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How Greece pushed Europe’s creditors to the edge

After weeks of ugly threats and stalling tactics from both sides, Athens is approaching crunch time in deciding its economic fate.

Arriving for his first official visit to Berlin last week, Greece’s Prime Minister would have been forgiven for thinking his maiden trip had not come at a better point in the eurozone’s debt drama.

The boyish rookie politician was regaled with the carpet treatment from his host Angela Merkel.

Mr Tsipras strode alongside his counterpart inspecting an austere guard of honour lined outside Berlin’s Federal chancellery building, in a ceremony laced with more than a hint of the military past of Europe’s once mighty nation.

It was an abrupt change of scene for the 40-year-old, who flew into the German capital in standard class seating on a commercial plane from Athens.

Alex Tsipiras has demanded bail-out talks are carried out the the highest level of EU diplomacy

But the military honours did nothing to cow Mr Tsipras from repeating a demand that has catalysed the breakdown in trust between the debtor state and Europe’s largest creditor: that Germany revisits the episode of its former might and compensate his country for crimes committed by the Third Reich.

In front of the world’s media, the Greek premier stood by Ms Merkel and maintained his government would pursue the “moral” question of Second World War reparations.

Ms Merkel however was categorical in her refusal to re-open old wounds.

It is an issue which has fanned the flames of a protracted and increasingly ugly series of threats and counter-threats that have dogged talks between the two sides.

“Gambling with trust”

Having agreed in principle to extend Greece’s bail-out programme on February 20, Athens progress on meetings its reforms-for-cash deal has stalled.

Greece’s paymasters are demanding the fast implementation of legislation to release the bail-out cash. They have yet to see much in the way of action.

Sketchy plans to tackle tax evasion using undercover tourists and students as tax inspectors drew derision from eurozone officials.

To add insult to perceived injury, the only concrete measures to have been put before the Greek parliament are a raft of “anti-poverty” programmes designed to tackle the country’s humanitarian crisis.

Steps towards privatising key national assets, revamping labour laws, and cutting generous state pensions have remained conspicuously absent.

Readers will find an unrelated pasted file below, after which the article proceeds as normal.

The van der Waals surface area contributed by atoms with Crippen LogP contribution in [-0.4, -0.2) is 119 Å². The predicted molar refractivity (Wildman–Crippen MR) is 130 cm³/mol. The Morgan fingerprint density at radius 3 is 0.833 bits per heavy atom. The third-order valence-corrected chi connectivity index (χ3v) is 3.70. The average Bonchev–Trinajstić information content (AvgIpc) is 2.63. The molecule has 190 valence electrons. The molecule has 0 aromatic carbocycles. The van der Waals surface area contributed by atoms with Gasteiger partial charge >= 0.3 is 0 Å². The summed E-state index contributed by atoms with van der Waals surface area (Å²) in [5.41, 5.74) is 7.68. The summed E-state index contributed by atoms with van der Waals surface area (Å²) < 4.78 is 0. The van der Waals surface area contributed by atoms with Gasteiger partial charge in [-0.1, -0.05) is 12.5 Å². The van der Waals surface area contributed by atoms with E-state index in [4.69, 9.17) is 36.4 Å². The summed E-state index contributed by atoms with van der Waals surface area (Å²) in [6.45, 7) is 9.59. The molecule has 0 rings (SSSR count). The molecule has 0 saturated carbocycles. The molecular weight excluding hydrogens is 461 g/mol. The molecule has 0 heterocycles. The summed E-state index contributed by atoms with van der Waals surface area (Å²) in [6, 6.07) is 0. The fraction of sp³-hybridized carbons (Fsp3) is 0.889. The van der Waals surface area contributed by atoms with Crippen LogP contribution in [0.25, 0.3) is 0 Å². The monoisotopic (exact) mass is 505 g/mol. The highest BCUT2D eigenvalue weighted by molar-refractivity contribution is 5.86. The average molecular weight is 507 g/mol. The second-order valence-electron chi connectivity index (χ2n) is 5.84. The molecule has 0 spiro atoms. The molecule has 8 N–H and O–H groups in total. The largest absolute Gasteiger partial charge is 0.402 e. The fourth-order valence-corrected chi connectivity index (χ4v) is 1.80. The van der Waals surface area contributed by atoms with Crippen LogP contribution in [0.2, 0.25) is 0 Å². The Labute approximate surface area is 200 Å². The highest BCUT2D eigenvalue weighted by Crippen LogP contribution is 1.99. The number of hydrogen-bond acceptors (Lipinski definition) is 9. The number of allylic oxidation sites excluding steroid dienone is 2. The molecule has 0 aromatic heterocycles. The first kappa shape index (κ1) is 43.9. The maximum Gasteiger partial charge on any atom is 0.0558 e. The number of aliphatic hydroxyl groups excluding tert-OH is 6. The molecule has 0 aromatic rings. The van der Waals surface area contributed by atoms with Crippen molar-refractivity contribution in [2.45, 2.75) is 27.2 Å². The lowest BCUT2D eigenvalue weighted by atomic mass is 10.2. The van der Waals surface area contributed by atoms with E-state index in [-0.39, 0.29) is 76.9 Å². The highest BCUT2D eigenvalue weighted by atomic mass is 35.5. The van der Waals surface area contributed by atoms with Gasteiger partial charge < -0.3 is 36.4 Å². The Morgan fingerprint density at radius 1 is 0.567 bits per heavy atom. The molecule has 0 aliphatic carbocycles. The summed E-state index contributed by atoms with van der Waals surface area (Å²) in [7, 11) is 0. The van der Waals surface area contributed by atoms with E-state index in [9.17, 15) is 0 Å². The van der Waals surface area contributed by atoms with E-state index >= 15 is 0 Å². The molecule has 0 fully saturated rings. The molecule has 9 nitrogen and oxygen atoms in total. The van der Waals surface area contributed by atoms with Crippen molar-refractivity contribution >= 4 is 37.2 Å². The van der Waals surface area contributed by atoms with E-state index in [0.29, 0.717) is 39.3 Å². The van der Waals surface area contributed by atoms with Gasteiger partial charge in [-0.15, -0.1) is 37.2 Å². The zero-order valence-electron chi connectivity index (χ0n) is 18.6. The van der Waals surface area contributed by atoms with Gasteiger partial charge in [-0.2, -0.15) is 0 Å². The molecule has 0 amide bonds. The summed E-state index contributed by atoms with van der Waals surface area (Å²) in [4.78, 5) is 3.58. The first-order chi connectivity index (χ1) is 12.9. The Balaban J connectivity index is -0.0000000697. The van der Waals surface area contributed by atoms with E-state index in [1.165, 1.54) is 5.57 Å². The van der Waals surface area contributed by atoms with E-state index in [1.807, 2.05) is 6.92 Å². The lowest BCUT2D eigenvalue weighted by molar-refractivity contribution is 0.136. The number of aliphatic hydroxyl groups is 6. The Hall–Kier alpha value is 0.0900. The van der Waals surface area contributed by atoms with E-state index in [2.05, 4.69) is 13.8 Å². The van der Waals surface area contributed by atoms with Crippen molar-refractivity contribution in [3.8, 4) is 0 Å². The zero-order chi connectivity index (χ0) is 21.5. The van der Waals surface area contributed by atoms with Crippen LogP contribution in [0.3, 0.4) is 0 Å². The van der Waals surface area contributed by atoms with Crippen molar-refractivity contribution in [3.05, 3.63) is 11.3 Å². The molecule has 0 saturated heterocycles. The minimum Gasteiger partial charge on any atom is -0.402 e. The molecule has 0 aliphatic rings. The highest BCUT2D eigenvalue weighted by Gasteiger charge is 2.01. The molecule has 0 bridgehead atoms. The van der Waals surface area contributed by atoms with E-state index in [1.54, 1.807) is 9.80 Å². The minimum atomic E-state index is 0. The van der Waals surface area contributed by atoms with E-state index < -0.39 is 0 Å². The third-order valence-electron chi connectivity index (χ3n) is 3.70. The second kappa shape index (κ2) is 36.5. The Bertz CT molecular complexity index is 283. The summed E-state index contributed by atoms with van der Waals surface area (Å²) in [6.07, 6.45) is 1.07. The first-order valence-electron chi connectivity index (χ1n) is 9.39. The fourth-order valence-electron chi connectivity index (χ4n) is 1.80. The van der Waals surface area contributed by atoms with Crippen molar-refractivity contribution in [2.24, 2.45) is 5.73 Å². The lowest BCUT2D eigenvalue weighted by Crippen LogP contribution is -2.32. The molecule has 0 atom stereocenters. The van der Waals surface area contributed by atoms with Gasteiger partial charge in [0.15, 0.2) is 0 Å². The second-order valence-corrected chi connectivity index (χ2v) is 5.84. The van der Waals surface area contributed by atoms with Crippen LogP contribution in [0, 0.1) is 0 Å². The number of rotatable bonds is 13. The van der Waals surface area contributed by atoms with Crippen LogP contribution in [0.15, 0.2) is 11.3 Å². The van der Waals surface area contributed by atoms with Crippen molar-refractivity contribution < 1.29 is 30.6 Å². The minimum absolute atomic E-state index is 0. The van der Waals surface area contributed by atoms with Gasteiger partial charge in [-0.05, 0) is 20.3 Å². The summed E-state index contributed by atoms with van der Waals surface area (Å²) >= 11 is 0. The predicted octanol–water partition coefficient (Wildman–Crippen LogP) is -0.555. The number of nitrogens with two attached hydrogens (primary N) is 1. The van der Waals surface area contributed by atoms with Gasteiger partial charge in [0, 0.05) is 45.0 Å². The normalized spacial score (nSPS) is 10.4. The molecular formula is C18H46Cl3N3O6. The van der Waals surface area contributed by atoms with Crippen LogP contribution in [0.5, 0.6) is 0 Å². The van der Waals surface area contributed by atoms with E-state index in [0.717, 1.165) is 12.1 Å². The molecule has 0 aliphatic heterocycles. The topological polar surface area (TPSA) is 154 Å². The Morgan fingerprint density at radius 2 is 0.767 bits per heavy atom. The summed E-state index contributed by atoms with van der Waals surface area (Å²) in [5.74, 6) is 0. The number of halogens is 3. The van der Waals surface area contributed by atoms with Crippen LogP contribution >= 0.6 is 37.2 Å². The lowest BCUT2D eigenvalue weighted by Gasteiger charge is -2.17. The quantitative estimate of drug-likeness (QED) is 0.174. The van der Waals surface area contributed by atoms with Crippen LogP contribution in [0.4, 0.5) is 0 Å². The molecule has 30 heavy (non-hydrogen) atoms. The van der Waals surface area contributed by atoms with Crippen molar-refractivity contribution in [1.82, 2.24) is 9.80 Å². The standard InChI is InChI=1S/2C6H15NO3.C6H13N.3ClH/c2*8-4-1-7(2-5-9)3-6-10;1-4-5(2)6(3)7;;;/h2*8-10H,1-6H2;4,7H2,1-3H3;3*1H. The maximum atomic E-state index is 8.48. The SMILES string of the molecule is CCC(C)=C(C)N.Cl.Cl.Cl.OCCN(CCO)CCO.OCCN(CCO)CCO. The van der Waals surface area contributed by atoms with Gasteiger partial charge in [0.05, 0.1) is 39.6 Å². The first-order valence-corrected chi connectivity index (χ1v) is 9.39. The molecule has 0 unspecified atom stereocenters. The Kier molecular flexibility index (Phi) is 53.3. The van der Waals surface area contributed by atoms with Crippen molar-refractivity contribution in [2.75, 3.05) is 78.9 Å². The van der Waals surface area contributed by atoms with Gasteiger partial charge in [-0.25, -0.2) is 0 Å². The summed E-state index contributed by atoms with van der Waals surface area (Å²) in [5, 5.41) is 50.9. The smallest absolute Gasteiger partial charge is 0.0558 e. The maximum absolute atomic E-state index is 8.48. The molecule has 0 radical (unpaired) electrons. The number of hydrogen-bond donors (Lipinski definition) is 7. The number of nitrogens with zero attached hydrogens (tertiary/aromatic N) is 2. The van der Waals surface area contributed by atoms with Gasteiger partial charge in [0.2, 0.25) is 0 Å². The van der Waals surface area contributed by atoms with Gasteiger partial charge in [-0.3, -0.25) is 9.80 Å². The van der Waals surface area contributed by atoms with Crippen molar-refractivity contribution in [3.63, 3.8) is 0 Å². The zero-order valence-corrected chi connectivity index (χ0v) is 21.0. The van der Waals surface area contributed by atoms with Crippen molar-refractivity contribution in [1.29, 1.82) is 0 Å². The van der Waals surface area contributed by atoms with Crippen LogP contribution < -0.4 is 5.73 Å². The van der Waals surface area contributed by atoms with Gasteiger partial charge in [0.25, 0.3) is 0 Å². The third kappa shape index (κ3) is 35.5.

The hiatus has exasperated Greece’s creditors.

Greek premier Alex Tsipiras and Chancellor Angela Merkel in Berlin

“The new government has gambled away a lot of trust,” was the verdict of Germany’s hawkish Bundesbank chief Jens Weidmann.

Ireland’s premier, Enda Kenny was equally as damning ahead of an EU summit earlier this month: “They need to face up to their responsibilities”.

The procrastination on the part of Athens has also been accompanied with rhetoric to release jihadists into Europe, seize German assets in return for crimes carried out by the Nazis, and overtures towards an axis of pariah states including Russia and Iran.

When a German television host confronted finance minister Yanis Varoufakis with a clip of him sticking his middle finger to Berlin in 2013, the subsequent denial, accusations of doctored footage, and fake parodies, epitomised the descent into acrimony that has seen relations hit a nadir.

Mr Tsipras’s visit to Berlin was partially an exercise in repairing good will following the farcical “mittel finger” episode. The polarising finance minster now seems to have taken a back seat from the international media circuit, following a series of misjudgments, including a much derided French magazine photoshoot.

Mr Varoufakis has chosen instead to take to social media rather than the television cameras, insisting rumours of his demise are premature.

But an increasingly isolated Athens and its hardened creditor bloc still seem to be talking past each other.

The “Grexident” scenario

Greece has pleaded for forbearance from its creditors.

The parlous state of the government’s coffers has led to fears it could run out of cash to make wage and pensions bill in the coming weeks.

After a brief reprieve, deposit flight has resumed apace. A primary budget surplus registered over the same period last year, has disappeared. Ratings agency Fitch slashed the country’s sovereign bonds citing the “tight liquidity conditions” that have put “extreme pressure on Greek government funding”.

The spectre of an “accidental” Greek exit – or “Grexident” – now looms over the eurozone.

Courtsey: The Telegraph, 29 Mar 2015

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